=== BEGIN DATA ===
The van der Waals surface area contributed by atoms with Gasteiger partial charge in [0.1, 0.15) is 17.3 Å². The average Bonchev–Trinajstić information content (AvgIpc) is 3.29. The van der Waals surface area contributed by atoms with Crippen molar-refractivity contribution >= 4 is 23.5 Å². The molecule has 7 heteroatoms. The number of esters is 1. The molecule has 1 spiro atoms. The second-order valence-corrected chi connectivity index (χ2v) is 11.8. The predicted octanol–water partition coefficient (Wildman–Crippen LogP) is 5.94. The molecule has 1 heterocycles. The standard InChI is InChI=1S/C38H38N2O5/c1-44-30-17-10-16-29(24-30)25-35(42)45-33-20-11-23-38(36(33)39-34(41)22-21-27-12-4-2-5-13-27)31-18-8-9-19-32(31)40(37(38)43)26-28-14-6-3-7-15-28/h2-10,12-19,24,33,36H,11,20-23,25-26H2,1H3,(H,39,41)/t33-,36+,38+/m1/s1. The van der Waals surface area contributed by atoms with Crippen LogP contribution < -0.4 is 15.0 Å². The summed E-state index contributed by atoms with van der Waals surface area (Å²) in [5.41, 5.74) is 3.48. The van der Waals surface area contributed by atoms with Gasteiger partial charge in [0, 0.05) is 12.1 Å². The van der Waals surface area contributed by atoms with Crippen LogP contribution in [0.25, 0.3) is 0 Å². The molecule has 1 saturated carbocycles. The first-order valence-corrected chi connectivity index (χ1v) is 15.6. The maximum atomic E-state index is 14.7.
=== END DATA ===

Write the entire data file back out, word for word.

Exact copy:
The van der Waals surface area contributed by atoms with Gasteiger partial charge in [0.1, 0.15) is 17.3 Å². The average Bonchev–Trinajstić information content (AvgIpc) is 3.29. The van der Waals surface area contributed by atoms with Crippen molar-refractivity contribution >= 4 is 23.5 Å². The molecule has 7 heteroatoms. The number of esters is 1. The molecule has 1 spiro atoms. The second-order valence-corrected chi connectivity index (χ2v) is 11.8. The predicted octanol–water partition coefficient (Wildman–Crippen LogP) is 5.94. The molecule has 1 heterocycles. The standard InChI is InChI=1S/C38H38N2O5/c1-44-30-17-10-16-29(24-30)25-35(42)45-33-20-11-23-38(36(33)39-34(41)22-21-27-12-4-2-5-13-27)31-18-8-9-19-32(31)40(37(38)43)26-28-14-6-3-7-15-28/h2-10,12-19,24,33,36H,11,20-23,25-26H2,1H3,(H,39,41)/t33-,36+,38+/m1/s1. The van der Waals surface area contributed by atoms with Crippen LogP contribution < -0.4 is 15.0 Å². The summed E-state index contributed by atoms with van der Waals surface area (Å²) in [5.41, 5.74) is 3.48. The van der Waals surface area contributed by atoms with Gasteiger partial charge in [0, 0.05) is 12.1 Å². The van der Waals surface area contributed by atoms with Crippen LogP contribution in [0.25, 0.3) is 0 Å². The molecule has 1 saturated carbocycles. The first-order valence-corrected chi connectivity index (χ1v) is 15.6. The maximum atomic E-state index is 14.7.